Canada has witnessed similar failures in basketball, having never medalled in 12 appearances at the World Championships and winning just one medal in eight Olympic Games (a silver in 1936), and baseball, finishing 9th and 13th in the first two World Baseball Classics and topping out at 4th at the 2004 Olympics in Athens. Professionally, our individual athletes haven’t fared much better – with Mike Weir and Lorie Kane both fading into obscurity, Canada’s highest-ranked golfers are Stephen Ames (195th in the men’s Official World Golf Rankings) and Alena Sharp (123rd among women). While Thornhill’s Milos Raonic offers a measure of hope for the future of Canadian tennis, the last Canadian before Raonic to win an ATP singles tournament was Greg Rusedski in 1995 – that is, before Rusedski began to represent Great Britain.

It’s unclear whether our failures have come as a result of the incompetency of our individual sporting federations or the natural consequences of funneling our best young athletes into hockey. Regardless, with the 16th Pan American Games set to be contested from October 14th to the 30th in Guadalajara, Mexico, there’s at least one Canadian team not bound by a history of letdown, that’s set to lead our country into foreign territory and return home with gold medals around their necks.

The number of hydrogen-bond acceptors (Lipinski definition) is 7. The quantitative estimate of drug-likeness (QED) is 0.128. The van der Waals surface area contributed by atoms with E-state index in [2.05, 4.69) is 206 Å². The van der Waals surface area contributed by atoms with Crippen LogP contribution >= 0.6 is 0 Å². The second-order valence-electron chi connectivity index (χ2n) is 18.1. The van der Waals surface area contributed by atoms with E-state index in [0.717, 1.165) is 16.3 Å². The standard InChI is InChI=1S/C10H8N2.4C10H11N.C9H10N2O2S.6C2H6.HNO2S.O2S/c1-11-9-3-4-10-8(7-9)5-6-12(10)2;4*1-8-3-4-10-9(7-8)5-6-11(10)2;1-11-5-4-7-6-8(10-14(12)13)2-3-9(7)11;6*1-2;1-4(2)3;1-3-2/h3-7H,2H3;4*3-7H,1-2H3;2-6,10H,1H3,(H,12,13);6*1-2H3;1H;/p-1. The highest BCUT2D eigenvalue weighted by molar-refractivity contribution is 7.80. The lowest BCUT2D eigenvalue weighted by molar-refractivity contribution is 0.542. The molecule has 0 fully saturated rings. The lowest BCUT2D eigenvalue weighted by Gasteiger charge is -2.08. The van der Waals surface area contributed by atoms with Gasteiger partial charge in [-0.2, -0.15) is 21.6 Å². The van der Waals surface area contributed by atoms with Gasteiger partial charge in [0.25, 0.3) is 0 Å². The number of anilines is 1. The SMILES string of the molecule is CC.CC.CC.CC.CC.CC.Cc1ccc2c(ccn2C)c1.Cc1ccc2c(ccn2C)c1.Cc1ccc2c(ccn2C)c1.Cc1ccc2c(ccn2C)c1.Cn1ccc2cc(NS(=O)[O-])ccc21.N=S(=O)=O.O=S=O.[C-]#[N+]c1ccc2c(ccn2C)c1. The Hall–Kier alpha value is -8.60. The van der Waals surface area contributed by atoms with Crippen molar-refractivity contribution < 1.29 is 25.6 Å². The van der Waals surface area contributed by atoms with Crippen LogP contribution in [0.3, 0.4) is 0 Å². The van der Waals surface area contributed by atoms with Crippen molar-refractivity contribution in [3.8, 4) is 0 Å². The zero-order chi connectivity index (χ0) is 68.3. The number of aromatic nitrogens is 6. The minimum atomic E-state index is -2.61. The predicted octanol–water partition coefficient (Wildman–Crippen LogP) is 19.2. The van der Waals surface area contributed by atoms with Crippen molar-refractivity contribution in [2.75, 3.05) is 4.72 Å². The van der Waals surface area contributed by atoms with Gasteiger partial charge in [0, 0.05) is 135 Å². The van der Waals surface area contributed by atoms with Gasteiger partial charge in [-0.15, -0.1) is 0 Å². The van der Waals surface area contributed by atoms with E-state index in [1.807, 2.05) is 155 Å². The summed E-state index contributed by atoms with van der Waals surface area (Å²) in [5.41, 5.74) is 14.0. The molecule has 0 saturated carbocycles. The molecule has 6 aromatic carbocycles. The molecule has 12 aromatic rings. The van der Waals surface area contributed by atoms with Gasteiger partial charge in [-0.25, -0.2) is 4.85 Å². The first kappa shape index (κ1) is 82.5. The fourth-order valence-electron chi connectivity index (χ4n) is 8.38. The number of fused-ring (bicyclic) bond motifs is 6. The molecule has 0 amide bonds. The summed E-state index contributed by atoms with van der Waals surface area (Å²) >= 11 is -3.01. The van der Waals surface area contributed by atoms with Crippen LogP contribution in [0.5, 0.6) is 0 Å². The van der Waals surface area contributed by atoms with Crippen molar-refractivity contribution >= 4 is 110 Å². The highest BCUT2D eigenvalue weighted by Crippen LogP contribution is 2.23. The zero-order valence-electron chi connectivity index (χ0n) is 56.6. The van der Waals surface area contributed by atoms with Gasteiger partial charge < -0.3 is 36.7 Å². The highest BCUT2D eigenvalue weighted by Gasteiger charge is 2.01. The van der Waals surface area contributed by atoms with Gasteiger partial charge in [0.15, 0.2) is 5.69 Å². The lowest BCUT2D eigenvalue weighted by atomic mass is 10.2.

Following an announcement by the Pan American Sports Organization in July 2007, the sport of rugby sevens will be contested for the first time at the Pan American Games in 2011. By replacing futsal, held as a one-time event four years ago in Rio de Janeiro, the rugby sevens competition will offer Canada a tremendous chance to increase its medal total from the 138 they earned in 2007 – not only because we didn’t compete in futsal, but also because Canada enters the eight-team tournament as one of the favourites.